Navies, Deterrence, and American Independence: Britain and Seapower in the 1760s and 1770s

Navies, Deterrence, and American Independence: Britain and Seapower in the 1760s and 1770s

Navies, Deterrence, and American Independence: Britain and Seapower in the 1760s and 1770s

Navies, Deterrence, and American Independence: Britain and Seapower in the 1760s and 1770s

Synopsis

This book focuses on British defence policy in the period between the Seven Years' War and French intervention in the American Revolution. It is a study of coercive diplomacy and of the influence of defence considerations in foreign policy, particularly as applied to the naval relationship between Britain and Fance at the outbreak of the American Revolution -- a subject of considerable significance in understanding how American independence was made possible. For the British government, the Royal Navy, which had become the premier force in the world's oceans, was the essential instrument of coercion. Dependence upon its naval strength not only defined Britian's ability to satisfy foreign policy objectives but also, to a large extent, determined what such objectives should be. In consequence, the international crises calling for vigorous British action in the years following the Peace of Paris (1763) were those which apparently put at risk the power of the British fleet. During the first twelve of the fifteen years between the Peace of Paris and France's declaration of support for the American Congress, British statesmen had employed a system of deterrence by which the threat of naval action was openly employed. Nicholas Tracy's account of the first Falkland Islands Crisis in 1770-1 not only demonstrates the validity of the British defensive system before the American Revolution but also throws important light on the early history of Britain's Falklands establishment. The psychological stress of the American Revolution, more than the practical difficulties it produced, led to the abandonment of aggressive deterrence. The importance of controlling French action, hitherto London's top priority, was subordinate to the campaign against the rebels. The adoption of a minimalistic deterrence policy, however, gave the appearance that a window of opportunity existed for France, which an examination of the naval balance indicates did not really exist. French intervention was indeed decisive in the American struggle for independence, but largely because of British wartime command failures.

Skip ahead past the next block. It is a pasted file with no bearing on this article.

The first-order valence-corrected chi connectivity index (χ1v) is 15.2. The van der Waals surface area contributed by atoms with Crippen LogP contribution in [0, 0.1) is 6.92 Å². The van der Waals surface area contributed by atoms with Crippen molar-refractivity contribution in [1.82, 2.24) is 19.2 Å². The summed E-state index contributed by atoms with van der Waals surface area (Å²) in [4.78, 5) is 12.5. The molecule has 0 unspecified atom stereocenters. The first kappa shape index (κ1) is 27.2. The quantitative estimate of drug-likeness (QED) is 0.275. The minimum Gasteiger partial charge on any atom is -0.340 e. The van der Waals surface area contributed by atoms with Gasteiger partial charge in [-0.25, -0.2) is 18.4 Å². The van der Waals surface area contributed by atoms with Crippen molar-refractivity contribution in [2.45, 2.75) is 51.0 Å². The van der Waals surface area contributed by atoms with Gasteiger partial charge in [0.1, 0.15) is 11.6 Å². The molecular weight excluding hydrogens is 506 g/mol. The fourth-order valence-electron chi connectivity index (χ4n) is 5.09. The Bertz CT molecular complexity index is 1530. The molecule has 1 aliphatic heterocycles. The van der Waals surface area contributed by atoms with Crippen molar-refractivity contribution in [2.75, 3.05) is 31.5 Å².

Excerpt

Analysis of Britain's strategic system in its successes and failures between 1763 and 1778 has depended on a wide range of documentation, primarily from Admiralty records and State Papers, but also including the private papers of statesmen. The constant focus of attention has been on the questions of what the British government thought they could do with Britain's naval force, what they felt obliged to do because of Britain's dependence on naval force, and on what information they based their decisions. Other aspects of naval institutional history, and of British diplomatic history, have had to be given no more than slight attention. The study of British policy does not depend on foreign documentation, and I have made only limited use of foreign published material. It is possible that some insights into British policy-making have thus been missed, but the most important implication of this one-sided approach to diplomatic history is that I have been able only to give second-hand answers to the question of why foreign governments reacted as they did to British démarche. There have been a number of studies made of French foreign policy in the period, however, J. R. Dull has added his study of French naval policy in the years leading to the French intervention in the American Revolution, and James Pritchard his study of the French navy in the period 1748-62.

I am indebted to the Canada Council and the Social Science and Humanities Research Council of Canada for financial support over the years that I have worked on this project. Without a subvention in aid of publication by the Social Sciences Federation of Canada it is problematical whether this book would ever have been published. The privilege of attending Ian Christie's seminars at the University of London has contributed fundamentally to my understanding of the historian's craft, and I am indeed grateful to Professor Christie for his advice. The technical support of the University of New Brunswick, and the National University of Singapore, have been gratefully received. Especially, however, I thank my wife Antoinette for her support during my years of study. This book is dedicated to her memory.

NICHOLAS TRACY FREDERICTON, NB

Search by... Author
Show... All Results Primary Sources Peer-reviewed

Oops!

An unknown error has occurred. Please click the button below to reload the page. If the problem persists, please try again in a little while.